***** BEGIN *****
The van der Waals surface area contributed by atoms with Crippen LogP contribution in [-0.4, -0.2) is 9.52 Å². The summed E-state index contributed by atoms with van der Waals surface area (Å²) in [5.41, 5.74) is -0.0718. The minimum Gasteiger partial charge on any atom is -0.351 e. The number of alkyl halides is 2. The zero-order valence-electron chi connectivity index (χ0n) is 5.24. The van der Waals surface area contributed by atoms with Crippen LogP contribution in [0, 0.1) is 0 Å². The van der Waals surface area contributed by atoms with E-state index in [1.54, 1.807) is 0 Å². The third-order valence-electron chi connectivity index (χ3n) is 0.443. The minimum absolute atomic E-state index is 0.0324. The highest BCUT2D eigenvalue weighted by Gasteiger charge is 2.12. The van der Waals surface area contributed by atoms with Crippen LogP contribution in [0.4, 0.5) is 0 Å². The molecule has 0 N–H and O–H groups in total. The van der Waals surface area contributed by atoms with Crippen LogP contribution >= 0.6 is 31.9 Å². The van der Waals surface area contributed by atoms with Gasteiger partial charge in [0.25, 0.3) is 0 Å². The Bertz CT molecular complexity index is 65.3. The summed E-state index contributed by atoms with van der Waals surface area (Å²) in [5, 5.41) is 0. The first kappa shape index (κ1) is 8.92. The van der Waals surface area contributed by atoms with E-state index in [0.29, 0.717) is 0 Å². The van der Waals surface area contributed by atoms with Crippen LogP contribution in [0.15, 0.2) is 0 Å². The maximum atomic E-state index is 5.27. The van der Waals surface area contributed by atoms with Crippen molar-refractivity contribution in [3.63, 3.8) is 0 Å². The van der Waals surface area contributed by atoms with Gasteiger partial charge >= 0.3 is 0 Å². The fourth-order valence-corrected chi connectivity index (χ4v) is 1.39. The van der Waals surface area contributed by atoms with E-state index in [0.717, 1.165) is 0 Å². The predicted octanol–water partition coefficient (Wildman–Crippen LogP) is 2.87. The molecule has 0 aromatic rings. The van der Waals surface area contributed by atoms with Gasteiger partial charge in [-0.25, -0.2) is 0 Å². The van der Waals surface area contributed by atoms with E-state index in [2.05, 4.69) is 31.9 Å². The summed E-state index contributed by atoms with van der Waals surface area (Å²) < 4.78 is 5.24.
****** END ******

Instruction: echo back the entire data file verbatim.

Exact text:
The van der Waals surface area contributed by atoms with Crippen LogP contribution in [-0.4, -0.2) is 9.52 Å². The summed E-state index contributed by atoms with van der Waals surface area (Å²) in [5.41, 5.74) is -0.0718. The minimum Gasteiger partial charge on any atom is -0.351 e. The number of alkyl halides is 2. The zero-order valence-electron chi connectivity index (χ0n) is 5.24. The van der Waals surface area contributed by atoms with Crippen LogP contribution in [0, 0.1) is 0 Å². The van der Waals surface area contributed by atoms with E-state index in [1.54, 1.807) is 0 Å². The third-order valence-electron chi connectivity index (χ3n) is 0.443. The minimum absolute atomic E-state index is 0.0324. The highest BCUT2D eigenvalue weighted by Gasteiger charge is 2.12. The van der Waals surface area contributed by atoms with Crippen LogP contribution in [0.4, 0.5) is 0 Å². The molecule has 0 N–H and O–H groups in total. The van der Waals surface area contributed by atoms with Crippen LogP contribution >= 0.6 is 31.9 Å². The van der Waals surface area contributed by atoms with Gasteiger partial charge in [0.25, 0.3) is 0 Å². The Bertz CT molecular complexity index is 65.3. The summed E-state index contributed by atoms with van der Waals surface area (Å²) in [5, 5.41) is 0. The first kappa shape index (κ1) is 8.92. The van der Waals surface area contributed by atoms with E-state index in [0.29, 0.717) is 0 Å². The van der Waals surface area contributed by atoms with Crippen LogP contribution in [0.15, 0.2) is 0 Å². The maximum atomic E-state index is 5.27. The van der Waals surface area contributed by atoms with Crippen molar-refractivity contribution in [3.63, 3.8) is 0 Å². The van der Waals surface area contributed by atoms with Gasteiger partial charge >= 0.3 is 0 Å². The fourth-order valence-corrected chi connectivity index (χ4v) is 1.39. The van der Waals surface area contributed by atoms with E-state index in [0.717, 1.165) is 0 Å². The predicted octanol–water partition coefficient (Wildman–Crippen LogP) is 2.87. The molecule has 0 aromatic rings. The van der Waals surface area contributed by atoms with Gasteiger partial charge in [-0.25, -0.2) is 0 Å². The van der Waals surface area contributed by atoms with E-state index in [2.05, 4.69) is 31.9 Å². The summed E-state index contributed by atoms with van der Waals surface area (Å²) < 4.78 is 5.24.